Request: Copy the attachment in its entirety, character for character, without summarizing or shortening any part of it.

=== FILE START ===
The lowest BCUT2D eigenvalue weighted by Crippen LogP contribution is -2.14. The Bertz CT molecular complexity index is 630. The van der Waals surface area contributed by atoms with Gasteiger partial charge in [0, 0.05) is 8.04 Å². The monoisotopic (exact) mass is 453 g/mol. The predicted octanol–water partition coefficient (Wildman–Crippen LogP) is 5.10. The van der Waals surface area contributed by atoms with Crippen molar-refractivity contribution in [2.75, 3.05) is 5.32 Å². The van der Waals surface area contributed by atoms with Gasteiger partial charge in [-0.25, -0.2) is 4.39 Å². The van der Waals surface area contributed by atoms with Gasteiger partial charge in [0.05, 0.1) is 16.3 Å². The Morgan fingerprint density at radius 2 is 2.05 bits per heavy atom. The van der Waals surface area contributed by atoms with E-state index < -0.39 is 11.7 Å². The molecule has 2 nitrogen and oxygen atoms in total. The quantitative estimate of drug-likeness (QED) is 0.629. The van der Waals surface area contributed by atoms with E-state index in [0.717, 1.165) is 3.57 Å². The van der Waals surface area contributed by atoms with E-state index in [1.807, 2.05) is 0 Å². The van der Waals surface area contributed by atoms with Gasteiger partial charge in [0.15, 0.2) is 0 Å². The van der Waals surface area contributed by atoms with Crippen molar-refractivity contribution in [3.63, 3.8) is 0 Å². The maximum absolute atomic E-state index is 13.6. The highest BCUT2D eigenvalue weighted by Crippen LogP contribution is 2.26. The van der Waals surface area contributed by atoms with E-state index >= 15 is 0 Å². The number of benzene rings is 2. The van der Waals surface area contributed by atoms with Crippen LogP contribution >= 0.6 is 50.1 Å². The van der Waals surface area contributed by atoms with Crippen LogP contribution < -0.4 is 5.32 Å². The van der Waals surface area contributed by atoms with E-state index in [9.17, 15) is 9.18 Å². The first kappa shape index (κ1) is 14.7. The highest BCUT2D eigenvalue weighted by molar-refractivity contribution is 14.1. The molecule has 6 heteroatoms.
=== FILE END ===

The lowest BCUT2D eigenvalue weighted by Crippen LogP contribution is -2.14. The Bertz CT molecular complexity index is 630. The van der Waals surface area contributed by atoms with Gasteiger partial charge in [0, 0.05) is 8.04 Å². The monoisotopic (exact) mass is 453 g/mol. The predicted octanol–water partition coefficient (Wildman–Crippen LogP) is 5.10. The van der Waals surface area contributed by atoms with Crippen molar-refractivity contribution in [2.75, 3.05) is 5.32 Å². The van der Waals surface area contributed by atoms with Gasteiger partial charge in [-0.25, -0.2) is 4.39 Å². The van der Waals surface area contributed by atoms with Gasteiger partial charge in [0.05, 0.1) is 16.3 Å². The Morgan fingerprint density at radius 2 is 2.05 bits per heavy atom. The van der Waals surface area contributed by atoms with E-state index < -0.39 is 11.7 Å². The molecule has 2 nitrogen and oxygen atoms in total. The quantitative estimate of drug-likeness (QED) is 0.629. The van der Waals surface area contributed by atoms with E-state index in [0.717, 1.165) is 3.57 Å². The van der Waals surface area contributed by atoms with E-state index in [1.807, 2.05) is 0 Å². The van der Waals surface area contributed by atoms with Gasteiger partial charge in [0.15, 0.2) is 0 Å². The van der Waals surface area contributed by atoms with Crippen molar-refractivity contribution in [3.63, 3.8) is 0 Å². The maximum absolute atomic E-state index is 13.6. The highest BCUT2D eigenvalue weighted by Crippen LogP contribution is 2.26. The van der Waals surface area contributed by atoms with E-state index >= 15 is 0 Å². The number of benzene rings is 2. The van der Waals surface area contributed by atoms with Crippen LogP contribution >= 0.6 is 50.1 Å². The van der Waals surface area contributed by atoms with Crippen LogP contribution < -0.4 is 5.32 Å². The van der Waals surface area contributed by atoms with E-state index in [9.17, 15) is 9.18 Å². The first kappa shape index (κ1) is 14.7. The highest BCUT2D eigenvalue weighted by molar-refractivity contribution is 14.1. The molecule has 6 heteroatoms.